Among the Russian Federation’s most important industrial enterprises with Soviet antecedents, its space program evokes both national pride and the aura of profitability. A series of recent setbacks however, among them COVID-19 infections of key personnel and growing international competition, threaten the future of Roscosmos, Russia’s state-run space agency. As a result, on April 10, a day after a successful Roscosmos launch from Kazakhstan’s Baikonur Cosmodrome to the International Space Station (ISS), Russian President Vladimir Putin convened the leadership of Russia’s space program for a video conference progress report. After labeling the space sector one of “the most vital sectors of the national economy,” Putin asked his subordinates to detail their “planning to arrange the work of the entire industry in the medium and longer term, bearing in mind the need to revive it to full capacity” (Kremlin.ru, April 10).
While Roscosmos Director Dmitri Rogozin emphasized his organization’s accomplishments, the previous day’s launch underlined a future competitive shortcoming: namely, the Roscosmos Soyuz-2.1a used for the launch was a Russian single-use space rocket. Imminently threatening Roscosmos’ transport monopoly to the ISS is the United States aerospace company Space Exploration Technologies Corp. (SpaceX), which has developed reusable booster rockets. As such, Rogozin told Putin, “In order to expand our presence on international markets, we are currently working on cutting our launch service rates by over 30 percent by reducing our non-operating expenses and increasing the company’s operating efficiency. The pricing schedule we proposed is essentially our response to the dumping by the American companies that are funded by the US budget. If a launch by, for example, SpaceX has a market price of around $60 million, NASA [the National Aeronautics and Space Administration] pays 50 to 300 percent more for the same service” (Roscosmos.ru, April 10).
As with many large organizations the world over, COVID-19 has also claimed its first victims at Roscosmos. On April 17, Deputy General Director Oleg Frolov announced the state corporation’s first few casualties, telling reporters, “Two specialists—62 and 68 years old—died in hospitals; another company employee, who was on the list with suspected coronavirus, died due to bilateral pneumonia, at the age of 58.” The trio all worked in the Moscow region. Potentially worse news was yet to come: Frolov added, “As of April 17, 2020, the total number of space industry workers infected with the new COVID-19 coronavirus infection reached 42” (TASS, April 17).
A public relations coronavirus disaster may be waiting in the wings for Roscosmos. On April 9, Evgenii Mikrin, the general designer of Roscosmos subsidiary RSC Energia, which built the Soyuz spacecraft launched that day, shared a three-hour flight to Baikonur as a member of the State Commission to prepare the crew for the flight. Also aboard the same government plane was Roscosmos Director Rogozin, who subsequently spoke directly with the cosmonauts prior to their launch, with pictures showing him neither wearing a viral mask nor observing social distancing (Moskovsky Komsomolets, April 17).
After subsequently twice testing positive for COVID-19, Mikrin was put in self-isolation at home in Moscow. When asked about the incident, RSC Energia media representative Irina Gomenyuk replied brusquely, “Our comment is solely that we do not remark upon the personal data of employees, as this is confidential medical information. Furthermore, we are doing everything that is necessary to halt the proliferation of the virus in our corporation” (RBK, April 15).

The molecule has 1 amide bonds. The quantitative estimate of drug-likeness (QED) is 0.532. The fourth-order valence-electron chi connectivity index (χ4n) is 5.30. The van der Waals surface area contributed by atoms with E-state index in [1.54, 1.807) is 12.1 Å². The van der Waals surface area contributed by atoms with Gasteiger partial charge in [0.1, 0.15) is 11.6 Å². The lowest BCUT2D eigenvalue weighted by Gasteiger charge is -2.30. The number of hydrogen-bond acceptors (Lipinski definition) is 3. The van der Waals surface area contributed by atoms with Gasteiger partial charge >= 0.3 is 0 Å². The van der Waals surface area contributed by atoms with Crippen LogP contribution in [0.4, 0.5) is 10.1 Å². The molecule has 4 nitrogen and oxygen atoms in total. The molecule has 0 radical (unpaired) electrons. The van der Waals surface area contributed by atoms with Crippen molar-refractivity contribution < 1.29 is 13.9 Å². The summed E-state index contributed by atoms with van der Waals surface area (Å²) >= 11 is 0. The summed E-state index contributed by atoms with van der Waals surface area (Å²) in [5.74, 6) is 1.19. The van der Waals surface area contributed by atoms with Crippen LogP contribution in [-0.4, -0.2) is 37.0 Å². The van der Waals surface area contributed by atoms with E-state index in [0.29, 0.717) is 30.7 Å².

A coronavirus case has also now been confirmed at Star City, near Moscow, where the Russian Cosmonaut Training Center is located and where this month’s ISS crew had prepared for their launch (RIA Novosti, April 16).
Another issue undermining Roscosmos’ public image that its management eventually will have to address is quality control. On April 10, the Russian media carried reports that three Proton-M rockets had to be returned from Baikonur to their manufacturer, Khrunichev State Research and Production Space Center, in Moscow, for partial disassembly to replace bolts manufactured in 2015–2016 that were overheated and damaged during production (RIA Novosti, April 10). The defective components were identified in March by a new Roscosmos quality control system. Speaking on condition of confidentiality, a source told a Gazeta.ru journalist that the faults were detected during the testing of a rocket’s second stage and were determined to affect more than a thousand bolts in the rocket’s fuel system (Gazeta.ru, April 10).
Even as the Russian space program still relies upon Baikonur as its primary launch site, Roscosmos is determined to lessen its dependence upon the resources of other post-Soviet states. Russia has been developing a domestic cosmodrome in Vostochny, in the Far East (see EDM, November 18, 2019). And the April 9 flight was notably the first cosmonaut orbital mission of the Soyuz-2-1a rocket variant, following years of preparations and flight tests. It marked the transition of Russia’s piloted space program from the earlier Soyuz-FG variant, which utilized a flight control system developed at NT SKB Polisvit and manufactured at GNPP Kommunar Association, both located in Kharkiv, Ukraine (Krasnaia Vesna, February 28, 2020; Korrespondent.net, April 5).
Rogozin’s day of reckoning will occur on May 27, when a SpaceX Falcon 9 rocket launches from the Kennedy Space Center, in Cape Canaveral, carrying NASA astronauts Doug Hurley and Bob Behnken aboard a SpaceX Crew Dragon capsule to the ISS (Nasa.gov, accessed April 28). Whether Roscosmos can regain its ISS transit monopoly via improved hygiene, better quality control measures and heavy discounts against a brash private-sector US upstart remains to be seen.